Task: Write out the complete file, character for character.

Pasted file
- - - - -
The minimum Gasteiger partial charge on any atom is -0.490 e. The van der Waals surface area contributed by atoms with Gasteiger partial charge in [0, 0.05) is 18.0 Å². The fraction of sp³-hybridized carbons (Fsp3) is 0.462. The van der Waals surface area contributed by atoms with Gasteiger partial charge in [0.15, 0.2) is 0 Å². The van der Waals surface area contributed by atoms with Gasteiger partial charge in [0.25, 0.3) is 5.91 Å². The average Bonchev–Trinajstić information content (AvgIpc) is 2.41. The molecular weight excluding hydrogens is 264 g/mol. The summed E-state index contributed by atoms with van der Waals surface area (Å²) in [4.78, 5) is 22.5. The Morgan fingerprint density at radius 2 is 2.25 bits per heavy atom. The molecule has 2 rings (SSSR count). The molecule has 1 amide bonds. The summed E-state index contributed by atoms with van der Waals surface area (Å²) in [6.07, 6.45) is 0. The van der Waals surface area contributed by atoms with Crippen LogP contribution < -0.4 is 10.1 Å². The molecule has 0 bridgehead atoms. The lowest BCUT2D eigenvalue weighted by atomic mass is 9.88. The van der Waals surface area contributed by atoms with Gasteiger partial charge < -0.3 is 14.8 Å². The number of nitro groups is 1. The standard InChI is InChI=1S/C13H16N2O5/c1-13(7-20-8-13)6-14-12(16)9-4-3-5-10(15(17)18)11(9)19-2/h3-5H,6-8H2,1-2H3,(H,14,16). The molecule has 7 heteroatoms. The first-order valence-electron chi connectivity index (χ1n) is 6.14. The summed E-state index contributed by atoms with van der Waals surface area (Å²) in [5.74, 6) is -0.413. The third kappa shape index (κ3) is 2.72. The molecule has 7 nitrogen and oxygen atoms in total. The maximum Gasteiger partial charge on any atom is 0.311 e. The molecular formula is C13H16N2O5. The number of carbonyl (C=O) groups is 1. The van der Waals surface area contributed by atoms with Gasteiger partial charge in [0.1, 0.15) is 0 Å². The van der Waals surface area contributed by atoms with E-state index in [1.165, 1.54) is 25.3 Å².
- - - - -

The minimum Gasteiger partial charge on any atom is -0.490 e. The van der Waals surface area contributed by atoms with Gasteiger partial charge in [0, 0.05) is 18.0 Å². The fraction of sp³-hybridized carbons (Fsp3) is 0.462. The van der Waals surface area contributed by atoms with Gasteiger partial charge in [0.15, 0.2) is 0 Å². The van der Waals surface area contributed by atoms with Gasteiger partial charge in [0.25, 0.3) is 5.91 Å². The average Bonchev–Trinajstić information content (AvgIpc) is 2.41. The molecular weight excluding hydrogens is 264 g/mol. The summed E-state index contributed by atoms with van der Waals surface area (Å²) in [4.78, 5) is 22.5. The Morgan fingerprint density at radius 2 is 2.25 bits per heavy atom. The molecule has 2 rings (SSSR count). The molecule has 1 amide bonds. The summed E-state index contributed by atoms with van der Waals surface area (Å²) in [6.07, 6.45) is 0. The van der Waals surface area contributed by atoms with Crippen LogP contribution < -0.4 is 10.1 Å². The molecule has 0 bridgehead atoms. The lowest BCUT2D eigenvalue weighted by atomic mass is 9.88. The van der Waals surface area contributed by atoms with Gasteiger partial charge < -0.3 is 14.8 Å². The number of nitro groups is 1. The standard InChI is InChI=1S/C13H16N2O5/c1-13(7-20-8-13)6-14-12(16)9-4-3-5-10(15(17)18)11(9)19-2/h3-5H,6-8H2,1-2H3,(H,14,16). The molecule has 7 heteroatoms. The first-order valence-electron chi connectivity index (χ1n) is 6.14. The summed E-state index contributed by atoms with van der Waals surface area (Å²) in [5.74, 6) is -0.413. The third kappa shape index (κ3) is 2.72. The molecule has 7 nitrogen and oxygen atoms in total. The maximum Gasteiger partial charge on any atom is 0.311 e. The molecular formula is C13H16N2O5. The number of carbonyl (C=O) groups is 1. The van der Waals surface area contributed by atoms with Gasteiger partial charge in [0.1, 0.15) is 0 Å². The van der Waals surface area contributed by atoms with E-state index in [1.165, 1.54) is 25.3 Å².